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Rishi Sunak and Liz Truss asked how they would curb human trafficking

Human Trafficking
29 July 2022
Rishi and Liz

Press release: CARE

Rishi Sunak and Liz Truss have been asked how they'd curb human trafficking, as the UK marks World Day against Trafficking in Persons 2022 (30 July).

In an open letter to the leadership candidates, Christian charity CARE stresses the scale of the threat posed by "vile industries" in the UK.

And it poses a number of specific questions about victim support, allowing leave to remain, and securing more convictions.

The charity also expresses concern about the UK Government’s stance towards victims of modern slavery and human trafficking in the last year.

In December 2021, the government rejected calls to guarantee long-term support for confirmed victims in the Nationality and Borders Act.

And in June, Priti Patel provoked alarm when she suggested modern slavery laws could be ripped up to allow more removal flights to Rwanda.

Lauren Agnew, trafficking policy expert at CARE, commented:

“As Mr Sunak and Ms Truss set out their stall on a number of important policy areas, we are asking them to demonstrate how they would curb human trafficking and modern slavery. In the UK, as in other countries around the world, modern slavery is a huge problem. Research suggests there are at least 100,000 victims in our country alone.

“People from all walks of life are exploited in the sex trade, county lines activity, domestic servitude and forced labour. Greater vigilance and action are vital. We hope Mr Sunak and Ms Truss will be willing to answer our questions and demonstrate more specific commitments that would make a real difference.”

CARE’s letter to Mr Sunak and Ms Truss states:

World Day against Trafficking in Persons is a sober reminder that human beings are being exploited in vile industries across the globe. Criminals exploit vulnerable men, women, and children through sex trafficking, criminal exploitation, domestic servitude, and forced labour.

Sadly, these vile forms of exploitation are also seen in the UK. There are an estimated 100,000 victims of modern slavery in our country. And in an increasingly volatile world, it is likely that the situation will become more, not less, severe in coming years.

We know that refugees are among the most vulnerable to targeting by traffickers. Given the mass displacement of people in Afghanistan and, more recently, Ukraine, the threat towards such people is acute. Migrants crossing from Calais are also extremely vulnerable.

Concerningly, we also live in a context of worsening economic inequality, and rising inflation. More British citizens are going to be plunged into poverty and could be lured into industries where they will be exploited. The need for heightened vigilance and action is clear.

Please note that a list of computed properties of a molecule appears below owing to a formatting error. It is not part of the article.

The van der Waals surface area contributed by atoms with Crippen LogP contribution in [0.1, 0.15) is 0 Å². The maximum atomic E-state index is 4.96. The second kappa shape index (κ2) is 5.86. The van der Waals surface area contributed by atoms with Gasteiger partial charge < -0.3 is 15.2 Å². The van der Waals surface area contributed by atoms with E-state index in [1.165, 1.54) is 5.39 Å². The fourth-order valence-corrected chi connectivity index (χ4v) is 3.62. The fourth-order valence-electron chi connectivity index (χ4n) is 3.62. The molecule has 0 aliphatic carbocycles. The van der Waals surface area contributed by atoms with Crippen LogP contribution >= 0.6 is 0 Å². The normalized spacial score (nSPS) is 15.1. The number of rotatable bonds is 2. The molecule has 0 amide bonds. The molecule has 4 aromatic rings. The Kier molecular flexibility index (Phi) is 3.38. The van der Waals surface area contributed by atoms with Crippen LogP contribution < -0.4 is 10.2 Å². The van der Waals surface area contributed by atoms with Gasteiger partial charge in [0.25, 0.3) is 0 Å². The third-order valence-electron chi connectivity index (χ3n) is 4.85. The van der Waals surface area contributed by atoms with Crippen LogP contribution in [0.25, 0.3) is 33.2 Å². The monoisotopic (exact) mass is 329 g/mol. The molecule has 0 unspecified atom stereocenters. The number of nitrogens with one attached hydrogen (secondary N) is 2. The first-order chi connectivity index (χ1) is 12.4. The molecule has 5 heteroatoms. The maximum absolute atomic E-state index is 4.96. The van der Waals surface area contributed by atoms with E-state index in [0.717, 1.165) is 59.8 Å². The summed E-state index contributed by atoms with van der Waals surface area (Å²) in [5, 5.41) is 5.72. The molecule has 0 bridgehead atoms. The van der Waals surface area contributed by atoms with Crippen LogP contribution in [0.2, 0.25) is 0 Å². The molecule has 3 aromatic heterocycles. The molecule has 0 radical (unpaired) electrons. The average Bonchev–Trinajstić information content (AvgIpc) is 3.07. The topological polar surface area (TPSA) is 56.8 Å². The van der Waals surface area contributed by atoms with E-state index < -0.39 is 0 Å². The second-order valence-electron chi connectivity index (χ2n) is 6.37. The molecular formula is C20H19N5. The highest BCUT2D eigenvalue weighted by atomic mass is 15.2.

There has been positive action in the last year, including a commitment by the UK Government to support confirmed victims of modern slavery. However, we have been concerned by a seeming reluctance to provide solid guarantees to this end in legislation.

We are also concerned by the Home Secretary’s suggestion that modern slavery safeguards could be rolled back in order to bolster deportation policy. The Modern Slavery Act 2015 is a world-leading piece of legislation that must not become a pawn in contentious debates.

We are grateful that you have set out your views on a number of vitally important policies in recent weeks. As the contest moves forward, we would appreciate your thoughts on the equally important subject of modern slavery. Please answer the following:

  • Would you commit to providing 12 months guaranteed support for confirmed victims of modern slavery in law, rather than through guidance?
  • Would you commit to providing guaranteed leave to remain for confirmed victims of modern slavery, and trafficking in order that they can access vital support?
  • How would you ensure more effective implementation of the Modern Slavery Act 2015, to ensure more prosecutions and convictions of criminals?
  • What is your position on the ‘equalities model’ which would challenge demand for exploitation by criminalising the purchase of sex?


About CARE

Christian Action Research and Education (CARE) provides analysis of social policy from a Christian perspective. For more information or to request an interview, contact Jamie Gillies |

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